Isabella Thoburn College is the first Christian College for women in South Asia. Its founder, Ms. Isabella Thoburn, was the first American woman Methodist missionary to sail to India in 1869, after the Women’s Foreign Missionary Society (WFMS), of the Methodist Episcopal Church was founded in Boston to champion the cause of women in India.
The origin of the college was in a school for girls opened by Ms. Isabella Thoburn on 18 April 1870 in one room in the city-centre bazaar of Aminabad. There were then just six girls. By 1871, the school had expanded and moved to occupy a house named Lal Bagh, the house of the treasurer of the last Nawab of Awadh. On 12 July 1886, Miss Thoburn’s school was renamed as the Lucknow Women’s College and began to teach Fine Arts classes under the supervision of the University of Calcutta. In 1894, this connection was abandoned in favour of a new one with Allahabad University.
After Miss Thoburn’s death in an attack of cholera in 1901, the College, still at Lal Bagh, was given its present name in her honour. In 1923, during the Principalship of Ms. Florence Nichols, the College became a separate institution and moved to the Chand Bagh estate of almost 32 acres, where it has remained until the present day. Chand Bagh means “Moon Garden”. The property was once a royal garden. The College’s Principal, Sarah Chakko (1905–1954) was the first woman President of the World Council of Churches.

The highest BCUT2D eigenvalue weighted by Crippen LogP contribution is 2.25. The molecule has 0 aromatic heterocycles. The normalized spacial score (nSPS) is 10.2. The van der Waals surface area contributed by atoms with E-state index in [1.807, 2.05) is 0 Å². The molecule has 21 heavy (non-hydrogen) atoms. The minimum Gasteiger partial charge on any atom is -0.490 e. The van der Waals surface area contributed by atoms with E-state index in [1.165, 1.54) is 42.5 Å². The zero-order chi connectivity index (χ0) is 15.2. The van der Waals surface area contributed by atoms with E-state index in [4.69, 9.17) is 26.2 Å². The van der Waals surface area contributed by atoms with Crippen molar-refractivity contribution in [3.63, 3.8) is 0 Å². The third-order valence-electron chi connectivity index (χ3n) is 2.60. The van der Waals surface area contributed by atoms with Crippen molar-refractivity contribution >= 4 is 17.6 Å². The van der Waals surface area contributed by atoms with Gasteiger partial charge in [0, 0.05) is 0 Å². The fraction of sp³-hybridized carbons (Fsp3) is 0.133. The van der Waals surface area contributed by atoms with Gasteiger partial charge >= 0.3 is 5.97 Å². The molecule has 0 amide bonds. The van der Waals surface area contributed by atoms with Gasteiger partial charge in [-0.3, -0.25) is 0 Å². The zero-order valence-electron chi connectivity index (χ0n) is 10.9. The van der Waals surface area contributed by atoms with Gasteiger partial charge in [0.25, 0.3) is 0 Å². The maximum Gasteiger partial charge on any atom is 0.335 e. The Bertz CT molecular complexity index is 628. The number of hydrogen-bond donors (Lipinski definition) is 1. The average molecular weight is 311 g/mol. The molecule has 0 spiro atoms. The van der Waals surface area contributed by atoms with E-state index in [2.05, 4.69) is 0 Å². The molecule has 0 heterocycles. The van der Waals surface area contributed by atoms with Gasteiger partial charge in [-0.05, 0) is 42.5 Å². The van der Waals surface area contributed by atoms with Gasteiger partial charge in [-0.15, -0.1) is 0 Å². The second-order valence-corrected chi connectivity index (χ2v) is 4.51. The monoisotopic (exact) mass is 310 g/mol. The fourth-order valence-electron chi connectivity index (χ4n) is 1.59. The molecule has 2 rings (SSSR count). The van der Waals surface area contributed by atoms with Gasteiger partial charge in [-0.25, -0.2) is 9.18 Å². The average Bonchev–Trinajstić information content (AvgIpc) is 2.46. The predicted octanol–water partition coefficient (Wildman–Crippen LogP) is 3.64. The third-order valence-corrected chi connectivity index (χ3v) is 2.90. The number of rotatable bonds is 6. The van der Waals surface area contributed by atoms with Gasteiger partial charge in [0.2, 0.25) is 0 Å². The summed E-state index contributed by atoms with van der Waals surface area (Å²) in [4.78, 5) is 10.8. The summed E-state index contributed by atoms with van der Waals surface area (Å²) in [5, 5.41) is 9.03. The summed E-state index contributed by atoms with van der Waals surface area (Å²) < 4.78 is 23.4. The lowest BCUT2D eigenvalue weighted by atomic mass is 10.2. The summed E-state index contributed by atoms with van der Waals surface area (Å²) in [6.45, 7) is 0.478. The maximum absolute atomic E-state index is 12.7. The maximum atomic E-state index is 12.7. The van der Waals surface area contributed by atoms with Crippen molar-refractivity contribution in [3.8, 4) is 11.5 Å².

The College is now affiliated to Lucknow University. The buildings it has developed on the Chand Bagh campus since the 1920s include student hostels, lecture rooms, laboratories, a library, a College chapel and a large hall. The College teaches five undergraduate courses, leading to the degrees of Bachelor of Arts (B.A.), Bachelor of Commerce (B.Com.), Bachelor of Science (B.Sc.) Bachelor of Education (B.Ed.), and Bachelor of Library and Information Science (BLISc). It also offers nine postgraduate courses leading to the degrees of Master of Arts (M.A.) and Master of Science (M.Sc.).